11/29/2013 11:52 am ET Updated Jan 29, 2014

It's The Right Thing to Do

The proliferation of mobile devices not just in the United States but throughout the world seems to have become a necessity that many people have become dependent on to in many ways. For many, these devices have replaced television, radio, phone books, desktop computers, CD players and books with their ability to provide instantaneous information at the touch of your fingertips.

We are addicted to technology and most people are lost without their cell phones. The dependence on cell phones has brought an era of social distortion where people are communicating through their phones and the "human aspect" of interaction has been removed. Just take notice at a restaurant where people, even on a date, are on their mobile phones talking or messaging. Observe an airport terminal gate where no one communicates with each other anymore except to ask "Is our plane here?" Or ask the waiter or waitress taking your order how irritated they become when their customers are on the phone. Even at important meetings, we see people texting or communicating on their mobile devices in some form.

Social messaging, music, texting, games, e-mail and other online offerings like Facebook, Instagram and Twitter have consumed our daily lives. As a manager, sometimes I get irritated to find someone sending me an e-mail when they are just a few feet away. We have become "anti-social butterflies."

Although the use of smart phones has become an everyday part of life and is a useful tool, it sometimes comes with negative consequences such as death and injury. In America, not only do we love or phones, we also love our vehicles and that freedom of traveling anytime and anywhere. However, the fact remains that driving while texting or talking on a cellphone is extremely dangerous. According to the National Highway Traffic Safety Administration, research has clearly demonstrated that three safe driving practices are removed during texting:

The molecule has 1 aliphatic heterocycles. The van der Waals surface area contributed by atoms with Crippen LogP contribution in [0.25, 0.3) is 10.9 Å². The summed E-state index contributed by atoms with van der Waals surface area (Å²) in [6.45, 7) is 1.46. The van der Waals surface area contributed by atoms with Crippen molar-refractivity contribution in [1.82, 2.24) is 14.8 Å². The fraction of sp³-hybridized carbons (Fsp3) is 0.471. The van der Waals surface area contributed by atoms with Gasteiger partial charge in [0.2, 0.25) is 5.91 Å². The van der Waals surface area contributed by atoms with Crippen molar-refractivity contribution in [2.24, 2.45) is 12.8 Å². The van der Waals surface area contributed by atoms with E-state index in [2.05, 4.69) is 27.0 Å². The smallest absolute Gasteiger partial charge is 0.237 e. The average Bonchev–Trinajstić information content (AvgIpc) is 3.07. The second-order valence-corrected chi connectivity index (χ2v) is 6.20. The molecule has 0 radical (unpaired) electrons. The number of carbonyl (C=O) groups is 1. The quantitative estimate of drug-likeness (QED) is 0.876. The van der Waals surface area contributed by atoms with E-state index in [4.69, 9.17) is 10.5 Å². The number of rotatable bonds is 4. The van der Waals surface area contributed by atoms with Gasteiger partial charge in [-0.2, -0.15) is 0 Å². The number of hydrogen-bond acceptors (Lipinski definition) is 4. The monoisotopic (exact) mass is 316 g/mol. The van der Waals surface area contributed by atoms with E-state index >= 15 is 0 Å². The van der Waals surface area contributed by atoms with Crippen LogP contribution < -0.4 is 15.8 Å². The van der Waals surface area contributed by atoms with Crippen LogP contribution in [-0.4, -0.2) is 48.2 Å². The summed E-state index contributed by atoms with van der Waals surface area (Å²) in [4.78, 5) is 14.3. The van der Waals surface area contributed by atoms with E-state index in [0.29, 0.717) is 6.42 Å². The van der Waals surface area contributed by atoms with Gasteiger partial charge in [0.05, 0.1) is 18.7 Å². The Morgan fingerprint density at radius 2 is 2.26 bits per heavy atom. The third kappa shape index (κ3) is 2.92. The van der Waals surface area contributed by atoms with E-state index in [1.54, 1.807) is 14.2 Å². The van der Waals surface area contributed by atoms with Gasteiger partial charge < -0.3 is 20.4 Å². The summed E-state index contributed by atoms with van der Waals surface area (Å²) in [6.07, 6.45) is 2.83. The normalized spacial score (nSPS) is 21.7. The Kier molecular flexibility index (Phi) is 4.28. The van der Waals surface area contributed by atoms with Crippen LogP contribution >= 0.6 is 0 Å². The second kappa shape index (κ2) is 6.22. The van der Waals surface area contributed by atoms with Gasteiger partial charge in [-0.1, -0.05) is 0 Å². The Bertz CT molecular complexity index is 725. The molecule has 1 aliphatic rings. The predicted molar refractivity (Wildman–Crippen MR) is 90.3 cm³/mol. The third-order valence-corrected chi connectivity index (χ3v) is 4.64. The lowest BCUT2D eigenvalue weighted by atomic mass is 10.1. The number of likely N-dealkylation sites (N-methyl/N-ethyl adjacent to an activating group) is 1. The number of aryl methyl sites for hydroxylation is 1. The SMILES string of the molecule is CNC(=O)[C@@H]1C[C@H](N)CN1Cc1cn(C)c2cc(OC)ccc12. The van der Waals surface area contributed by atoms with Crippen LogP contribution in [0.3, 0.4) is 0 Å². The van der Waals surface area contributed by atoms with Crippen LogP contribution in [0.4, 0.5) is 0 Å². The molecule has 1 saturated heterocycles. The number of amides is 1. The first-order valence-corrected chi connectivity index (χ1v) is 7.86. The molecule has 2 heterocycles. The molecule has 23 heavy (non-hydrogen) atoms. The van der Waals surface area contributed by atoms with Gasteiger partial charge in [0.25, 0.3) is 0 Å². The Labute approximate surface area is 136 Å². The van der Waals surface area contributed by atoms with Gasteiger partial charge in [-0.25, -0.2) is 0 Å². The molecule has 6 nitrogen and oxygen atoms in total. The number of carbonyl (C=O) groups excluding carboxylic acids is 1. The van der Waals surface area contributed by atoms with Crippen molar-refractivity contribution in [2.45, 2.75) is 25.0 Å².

1. Manual -- Your hands are taken off the wheel
  2. Visual -- Your eyes are removed from the road ahead of you and
  3. Cognitive -- Your mind is removed from the task of driving. Other research also indicates that its worse than driving drunk.

According to the most recent data, the National Highway Traffic Safety (NHTSA) reports that in 2011, 3,331 people were killed in vehicle crashes involving someone who was distracted and 387,000 people were injured. Research by the Virginia Tech Transportation Institute (VTTI) indicates that engaging in visual-manual tasks like texting increases the likelihood of a crash by three times. The University of Utah has this figure even higher at 5 times more likely to be in a crash. Furthermore, NHTSA reports that sending or receiving a message on average takes 4.6 seconds, which is traveling the time it takes to travel the length of a football field driving at 55 miles per hour. Increase that speed to 75 or 85 and and it takes less than three seconds. That's a long distance to have your eyes off the road. Have you every traveled a long distance and you don't remember the trip in between? That is what happens when you are engaged in texting or talking on a cellphone. Your brain is focused on several things such as the conversation, looking at the road, listening and so many other functions that it essentially sets your mind off in many directions. The fact that many use a Bluetooth or speaker phone as an alternative or what is called "hands free" is a myth because a person's visual and audio cues are still affected. Even though your hands are on the wheel, you are still distracted.